I love TV and I completely understand that we live in a social media age, but sometimes people should put some thought before they hit the ‘submit’ button before publishing a tweet, Facebook post and/or Instagram photo.
Readying Gary Vaynerchuk’s book has illustrated that point to me in so many ways. Sure, you’re office hours are from 9am- 5pm, but social media is on a 24/7 cycle and you have to be extremely careful about how/when you post.
For example, three years ago when I used to watch The Walking Dead (I know, I know), AMC posted this image on their official social media account:
No big deal right? Wrong. This post went up at 10pm Eastern Time. So if you either lived in a Central or Western timezone or had to work during the episode and planned on watching it later, the series spoiled the death that they had been alluding to all season in one ill-thought click of the button. Did it hurt their viewership? No, it’s still one of the most watched shows on TV. But it did teach a mighty lesson to other shows to be extremely careful on how time sensitive a social media post truly is.
Actors are also not immune from this. Most recently Jason Isaacs tweeted this photo:
Nice chair. Hope it’s comfy. pic.twitter.com/xwfdWAmBQW
— Jason Isaacs (@jasonsfolly) March 7, 2017
Up until that moment, NO ONE knew what his involvement with the new Star Trek series entailed. But with one click, he told his over 113,000 followers and forced CBS’ hand to reveal that he would be playing the Captain of the series, well before CBS initially wanted to announce it.
This is why Disney is boss. They give the fans exactly what they want without giving anything away.
Disney has been running textbook social media campaigns since the beginning of this year starting with their billion dollar baby Beauty and the Beast,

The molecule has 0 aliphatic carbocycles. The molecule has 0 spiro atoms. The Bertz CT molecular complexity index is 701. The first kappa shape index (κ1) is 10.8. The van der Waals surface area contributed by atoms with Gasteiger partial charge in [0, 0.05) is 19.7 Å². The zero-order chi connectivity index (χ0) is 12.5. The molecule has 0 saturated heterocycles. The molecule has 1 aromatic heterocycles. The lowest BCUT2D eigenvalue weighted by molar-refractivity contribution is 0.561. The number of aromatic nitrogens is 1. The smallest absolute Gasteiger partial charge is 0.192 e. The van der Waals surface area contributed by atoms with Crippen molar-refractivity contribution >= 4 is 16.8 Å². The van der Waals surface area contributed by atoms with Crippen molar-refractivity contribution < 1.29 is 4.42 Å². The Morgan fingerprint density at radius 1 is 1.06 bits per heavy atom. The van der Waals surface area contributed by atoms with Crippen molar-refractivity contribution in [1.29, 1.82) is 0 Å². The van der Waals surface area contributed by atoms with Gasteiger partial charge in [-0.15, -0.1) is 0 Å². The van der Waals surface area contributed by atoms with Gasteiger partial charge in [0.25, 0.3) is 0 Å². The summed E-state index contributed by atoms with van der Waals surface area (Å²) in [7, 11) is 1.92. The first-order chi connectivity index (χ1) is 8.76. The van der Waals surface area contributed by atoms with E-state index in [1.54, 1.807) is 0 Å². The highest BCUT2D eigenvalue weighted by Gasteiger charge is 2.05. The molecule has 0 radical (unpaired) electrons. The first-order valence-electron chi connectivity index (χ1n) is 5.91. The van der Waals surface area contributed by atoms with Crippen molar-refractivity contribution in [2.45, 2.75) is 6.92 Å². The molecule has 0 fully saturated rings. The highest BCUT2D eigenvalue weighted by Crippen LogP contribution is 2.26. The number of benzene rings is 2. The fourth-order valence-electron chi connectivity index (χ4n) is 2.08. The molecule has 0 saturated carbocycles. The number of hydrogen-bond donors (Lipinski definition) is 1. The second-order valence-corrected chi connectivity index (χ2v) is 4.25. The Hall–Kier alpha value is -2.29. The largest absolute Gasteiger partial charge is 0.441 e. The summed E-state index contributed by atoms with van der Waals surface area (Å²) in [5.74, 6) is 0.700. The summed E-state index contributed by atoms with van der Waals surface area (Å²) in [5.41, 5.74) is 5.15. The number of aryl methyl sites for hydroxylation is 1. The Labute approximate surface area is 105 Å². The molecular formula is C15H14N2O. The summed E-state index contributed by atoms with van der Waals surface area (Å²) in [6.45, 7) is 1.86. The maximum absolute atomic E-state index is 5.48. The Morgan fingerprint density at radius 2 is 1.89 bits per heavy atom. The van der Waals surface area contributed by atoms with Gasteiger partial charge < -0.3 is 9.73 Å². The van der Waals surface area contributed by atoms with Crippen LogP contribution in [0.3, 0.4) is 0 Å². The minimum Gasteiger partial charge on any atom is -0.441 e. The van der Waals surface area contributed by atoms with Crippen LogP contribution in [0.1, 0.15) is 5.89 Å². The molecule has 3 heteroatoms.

— Disney (@Disney) March 9, 2017
the upcoming Guardians of the Galaxy,
— Disney (@Disney) March 23, 2017
and, of course, Star Wars: The Last Jedi
— Disney (@Disney) April 14, 2017
Netflix is also extremely intelligent with their social media. They have a tricky situation. More than AMC did when their ill-advised tweet. Just because a show drops, Netflix doesn’t assume that people will watch it that weekend. Some shows take time for people to find and they ingest it at their own leisure. Netflix understands that and is constantly tweeted about shows weeks after they dropped on their streaming site, reminding people they are there and help facilitate a conversation between you and them once you’ve found it.
With the release of their original series 13 Reason Why, they found siblings to explain to each other on why they matter to them. It would be hard to craft a social media campaign on a show about a teenage girl who commits suicide, but Netflix executed it with elegance.
— Netflix US (@netflix) April 7, 2017
Let’s face it, mistakes will be made. Not everyone can be like Disney and Netflix. You’re going to take a few punches, but the point is to get back up and keep trying. Find what works for you. Find what works for your audience. And once you’ve got that sorted, the social media landscape is yours for you to conquer.